My friendships made up a huge part of my life growing up in the states. Friendships are valuable, so that, they instinctively challenge us to show up in a way in the world where it is most beneficial to us and others in our surroundings. Though there are periods when friendships are tested by the many vicissitudes of life, the peak of the mountain or the good times are not always too far from sight. Knowing that I could rely on friends when life was tough, it made me reflect on how much these relationships can occupy a person’s life.
As I matured in my relationships, I began to ask myself why I always felt that people wore masks to conceal who they truly are. The questions spiraled into a genuine interest on the factors individuals needed to take into account to be a trusted friend. Determined not to let the thought linger on my mind, I began my search for books, journal articles and audio-visual materials that would help me make sense of the value of friendships. Throughout many trials and errors made along the journey, these resources and my experiences strengthened my compassion, empathy and giving muscles in my friendships.
In my pursuit to understand the difference between healthy and unhealthy relationships, my research inspired me to share the key traits of relationships that have proven to be love-filled aside from those moments that warranted a heart-to-heart conversation. The topic on friendship has always been a subject of fascination because many have pondered on this theme through reading journal articles, diving in magazine prints or reading self-help books. Living in societies where women and men are often conditioned to outcompete each other, I thought it would be important to highlight the essential factors that foster enriching relationships. I do not purport to have created an exhaustive list of behavioral traits that would foster or sever relationships. However, I believe the presence of a list would contribute to the ongoing discussion on ways of being that can either conceal or support healing in the soul places of our friendships.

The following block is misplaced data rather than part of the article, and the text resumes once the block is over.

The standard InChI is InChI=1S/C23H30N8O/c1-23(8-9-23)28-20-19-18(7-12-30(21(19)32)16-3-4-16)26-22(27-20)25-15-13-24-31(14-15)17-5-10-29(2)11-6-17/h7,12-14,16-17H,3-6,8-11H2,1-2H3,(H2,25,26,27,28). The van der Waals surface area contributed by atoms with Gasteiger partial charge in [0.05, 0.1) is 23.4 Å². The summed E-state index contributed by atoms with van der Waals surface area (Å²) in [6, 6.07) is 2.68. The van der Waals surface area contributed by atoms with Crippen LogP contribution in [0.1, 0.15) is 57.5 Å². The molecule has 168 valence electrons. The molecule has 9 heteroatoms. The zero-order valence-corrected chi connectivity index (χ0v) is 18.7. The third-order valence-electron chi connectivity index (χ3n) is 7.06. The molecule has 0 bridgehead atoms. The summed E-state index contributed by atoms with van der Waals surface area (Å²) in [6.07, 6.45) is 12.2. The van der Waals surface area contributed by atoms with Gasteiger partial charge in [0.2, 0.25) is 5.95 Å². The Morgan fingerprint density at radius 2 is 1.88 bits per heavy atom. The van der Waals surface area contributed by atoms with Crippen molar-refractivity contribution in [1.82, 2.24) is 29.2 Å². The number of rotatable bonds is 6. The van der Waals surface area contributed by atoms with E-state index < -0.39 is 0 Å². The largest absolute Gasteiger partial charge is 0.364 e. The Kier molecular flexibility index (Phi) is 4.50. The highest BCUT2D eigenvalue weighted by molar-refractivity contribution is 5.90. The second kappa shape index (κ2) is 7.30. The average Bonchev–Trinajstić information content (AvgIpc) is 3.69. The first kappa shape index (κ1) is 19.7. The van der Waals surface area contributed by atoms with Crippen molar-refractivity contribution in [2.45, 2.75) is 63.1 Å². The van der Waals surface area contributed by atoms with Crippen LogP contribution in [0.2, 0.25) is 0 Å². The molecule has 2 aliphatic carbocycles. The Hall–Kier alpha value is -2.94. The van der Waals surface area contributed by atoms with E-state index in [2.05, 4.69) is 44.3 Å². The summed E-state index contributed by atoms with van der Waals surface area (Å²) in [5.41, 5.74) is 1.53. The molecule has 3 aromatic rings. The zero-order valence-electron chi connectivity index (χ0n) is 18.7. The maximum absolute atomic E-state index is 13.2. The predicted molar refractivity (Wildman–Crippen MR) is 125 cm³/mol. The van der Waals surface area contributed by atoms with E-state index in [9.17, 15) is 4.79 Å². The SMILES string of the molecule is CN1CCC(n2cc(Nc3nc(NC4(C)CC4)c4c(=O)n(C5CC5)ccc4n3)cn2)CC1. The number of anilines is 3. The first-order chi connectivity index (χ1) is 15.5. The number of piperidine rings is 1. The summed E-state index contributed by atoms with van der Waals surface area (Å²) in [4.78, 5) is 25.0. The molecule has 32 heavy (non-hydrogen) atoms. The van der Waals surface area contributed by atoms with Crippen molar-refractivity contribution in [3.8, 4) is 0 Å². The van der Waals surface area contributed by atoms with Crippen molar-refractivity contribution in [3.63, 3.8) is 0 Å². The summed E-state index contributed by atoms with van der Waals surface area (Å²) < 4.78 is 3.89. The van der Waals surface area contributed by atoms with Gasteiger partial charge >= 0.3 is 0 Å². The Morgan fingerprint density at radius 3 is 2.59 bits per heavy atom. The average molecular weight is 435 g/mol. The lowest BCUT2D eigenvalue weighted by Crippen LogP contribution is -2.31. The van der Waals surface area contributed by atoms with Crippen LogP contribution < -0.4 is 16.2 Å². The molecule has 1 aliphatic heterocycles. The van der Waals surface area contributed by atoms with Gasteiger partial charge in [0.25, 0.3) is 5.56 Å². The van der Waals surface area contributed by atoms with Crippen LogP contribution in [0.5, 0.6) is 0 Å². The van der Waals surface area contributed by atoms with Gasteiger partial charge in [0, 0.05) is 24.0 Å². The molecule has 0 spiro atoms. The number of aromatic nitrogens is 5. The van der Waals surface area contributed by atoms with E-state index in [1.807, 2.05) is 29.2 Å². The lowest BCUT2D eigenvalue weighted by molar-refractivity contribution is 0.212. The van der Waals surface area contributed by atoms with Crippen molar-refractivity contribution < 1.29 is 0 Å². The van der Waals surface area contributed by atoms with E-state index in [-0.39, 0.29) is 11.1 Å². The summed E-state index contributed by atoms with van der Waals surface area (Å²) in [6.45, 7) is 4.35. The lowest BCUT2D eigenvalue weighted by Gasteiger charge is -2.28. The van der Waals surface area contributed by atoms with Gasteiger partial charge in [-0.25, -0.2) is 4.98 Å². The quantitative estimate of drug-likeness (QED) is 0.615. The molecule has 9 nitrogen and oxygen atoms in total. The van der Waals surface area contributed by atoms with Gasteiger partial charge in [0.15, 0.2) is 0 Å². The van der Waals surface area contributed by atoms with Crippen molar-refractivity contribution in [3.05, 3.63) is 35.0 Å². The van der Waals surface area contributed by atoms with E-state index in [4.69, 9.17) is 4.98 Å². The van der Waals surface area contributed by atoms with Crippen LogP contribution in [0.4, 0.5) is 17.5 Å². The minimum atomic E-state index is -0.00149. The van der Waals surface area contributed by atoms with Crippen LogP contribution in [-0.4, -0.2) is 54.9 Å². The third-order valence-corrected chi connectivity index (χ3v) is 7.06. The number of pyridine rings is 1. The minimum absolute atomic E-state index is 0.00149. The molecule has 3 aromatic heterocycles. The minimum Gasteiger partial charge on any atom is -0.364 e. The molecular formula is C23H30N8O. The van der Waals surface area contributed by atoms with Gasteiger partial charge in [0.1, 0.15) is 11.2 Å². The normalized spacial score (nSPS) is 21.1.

The American Time Use Survey published in 2017 stated that most employed people spent about 8.02 hours working at home and at their workplace on days worked at these locations. Given we spend the majority of our days in career occupations that consume most of our energy, we always seek a place of refuge in our friendships to provide an oasis for emotional support. Erich Fromm states that mature love is union under the condition of preserving one’s integrity, and one’s individuality. During the rigged peaks of transitions, life taught me friends are by-products of their workplaces too. How many times has a friend behaved in a manner that reminded you of toxic relationships in the workplace? I came to the realization that, sometimes, we are not really talking to those we love but rather to the various archetype versions molded by the expectations placed on them by numerous spheres of influence.